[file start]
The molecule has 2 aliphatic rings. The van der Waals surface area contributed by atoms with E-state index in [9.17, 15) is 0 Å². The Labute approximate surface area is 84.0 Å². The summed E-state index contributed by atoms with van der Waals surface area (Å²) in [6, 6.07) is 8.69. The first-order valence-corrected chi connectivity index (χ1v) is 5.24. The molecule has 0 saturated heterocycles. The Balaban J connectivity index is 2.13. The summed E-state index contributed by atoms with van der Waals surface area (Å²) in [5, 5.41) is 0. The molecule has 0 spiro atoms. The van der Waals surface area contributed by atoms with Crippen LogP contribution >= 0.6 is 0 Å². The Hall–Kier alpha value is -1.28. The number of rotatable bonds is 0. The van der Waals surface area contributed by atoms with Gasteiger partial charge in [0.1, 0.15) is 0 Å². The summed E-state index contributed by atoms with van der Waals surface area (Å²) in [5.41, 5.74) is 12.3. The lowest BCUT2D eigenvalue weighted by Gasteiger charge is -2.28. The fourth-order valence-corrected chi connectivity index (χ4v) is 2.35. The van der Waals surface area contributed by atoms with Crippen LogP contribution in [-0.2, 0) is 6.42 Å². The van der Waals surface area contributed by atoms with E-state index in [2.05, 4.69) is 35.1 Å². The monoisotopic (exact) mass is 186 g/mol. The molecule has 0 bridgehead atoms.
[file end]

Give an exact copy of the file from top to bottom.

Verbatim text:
The molecule has 2 aliphatic rings. The van der Waals surface area contributed by atoms with E-state index in [9.17, 15) is 0 Å². The Labute approximate surface area is 84.0 Å². The summed E-state index contributed by atoms with van der Waals surface area (Å²) in [6, 6.07) is 8.69. The first-order valence-corrected chi connectivity index (χ1v) is 5.24. The molecule has 0 saturated heterocycles. The Balaban J connectivity index is 2.13. The summed E-state index contributed by atoms with van der Waals surface area (Å²) in [5, 5.41) is 0. The molecule has 0 spiro atoms. The van der Waals surface area contributed by atoms with Crippen LogP contribution >= 0.6 is 0 Å². The Hall–Kier alpha value is -1.28. The number of rotatable bonds is 0. The van der Waals surface area contributed by atoms with Gasteiger partial charge in [0.1, 0.15) is 0 Å². The summed E-state index contributed by atoms with van der Waals surface area (Å²) in [5.41, 5.74) is 12.3. The lowest BCUT2D eigenvalue weighted by Gasteiger charge is -2.28. The fourth-order valence-corrected chi connectivity index (χ4v) is 2.35. The van der Waals surface area contributed by atoms with Crippen LogP contribution in [-0.2, 0) is 6.42 Å². The van der Waals surface area contributed by atoms with E-state index in [2.05, 4.69) is 35.1 Å². The monoisotopic (exact) mass is 186 g/mol. The molecule has 0 bridgehead atoms.